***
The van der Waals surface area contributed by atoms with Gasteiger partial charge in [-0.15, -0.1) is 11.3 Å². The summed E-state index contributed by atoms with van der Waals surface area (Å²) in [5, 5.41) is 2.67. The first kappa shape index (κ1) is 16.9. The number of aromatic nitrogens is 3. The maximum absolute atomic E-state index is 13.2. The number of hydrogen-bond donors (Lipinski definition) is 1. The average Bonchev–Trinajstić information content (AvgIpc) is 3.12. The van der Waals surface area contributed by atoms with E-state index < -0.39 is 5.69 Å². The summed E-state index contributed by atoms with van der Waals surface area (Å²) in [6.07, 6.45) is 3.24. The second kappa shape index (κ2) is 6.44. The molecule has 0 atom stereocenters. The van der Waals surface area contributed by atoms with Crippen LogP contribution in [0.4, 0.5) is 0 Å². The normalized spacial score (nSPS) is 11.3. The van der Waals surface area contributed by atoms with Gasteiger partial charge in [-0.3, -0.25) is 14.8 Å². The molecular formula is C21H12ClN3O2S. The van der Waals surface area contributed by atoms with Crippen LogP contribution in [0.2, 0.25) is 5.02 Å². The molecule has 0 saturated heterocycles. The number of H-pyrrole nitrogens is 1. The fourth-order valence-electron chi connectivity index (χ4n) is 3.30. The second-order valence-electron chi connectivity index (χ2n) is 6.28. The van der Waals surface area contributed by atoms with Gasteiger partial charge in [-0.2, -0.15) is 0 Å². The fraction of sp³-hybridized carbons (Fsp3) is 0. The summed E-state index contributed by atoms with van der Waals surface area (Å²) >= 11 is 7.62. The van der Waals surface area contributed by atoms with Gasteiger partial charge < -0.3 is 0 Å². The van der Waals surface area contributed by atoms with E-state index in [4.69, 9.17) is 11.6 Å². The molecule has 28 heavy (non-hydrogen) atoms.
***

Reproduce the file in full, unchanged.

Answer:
The van der Waals surface area contributed by atoms with Gasteiger partial charge in [-0.15, -0.1) is 11.3 Å². The summed E-state index contributed by atoms with van der Waals surface area (Å²) in [5, 5.41) is 2.67. The first kappa shape index (κ1) is 16.9. The number of aromatic nitrogens is 3. The maximum absolute atomic E-state index is 13.2. The number of hydrogen-bond donors (Lipinski definition) is 1. The average Bonchev–Trinajstić information content (AvgIpc) is 3.12. The van der Waals surface area contributed by atoms with E-state index < -0.39 is 5.69 Å². The summed E-state index contributed by atoms with van der Waals surface area (Å²) in [6.07, 6.45) is 3.24. The second kappa shape index (κ2) is 6.44. The molecule has 0 atom stereocenters. The van der Waals surface area contributed by atoms with Crippen LogP contribution in [0.4, 0.5) is 0 Å². The normalized spacial score (nSPS) is 11.3. The van der Waals surface area contributed by atoms with Gasteiger partial charge in [-0.3, -0.25) is 14.8 Å². The molecular formula is C21H12ClN3O2S. The van der Waals surface area contributed by atoms with Crippen LogP contribution in [0.2, 0.25) is 5.02 Å². The molecule has 0 saturated heterocycles. The number of H-pyrrole nitrogens is 1. The fourth-order valence-electron chi connectivity index (χ4n) is 3.30. The second-order valence-electron chi connectivity index (χ2n) is 6.28. The van der Waals surface area contributed by atoms with Gasteiger partial charge in [-0.2, -0.15) is 0 Å². The fraction of sp³-hybridized carbons (Fsp3) is 0. The summed E-state index contributed by atoms with van der Waals surface area (Å²) >= 11 is 7.62. The van der Waals surface area contributed by atoms with Gasteiger partial charge < -0.3 is 0 Å². The van der Waals surface area contributed by atoms with E-state index in [4.69, 9.17) is 11.6 Å². The molecule has 28 heavy (non-hydrogen) atoms.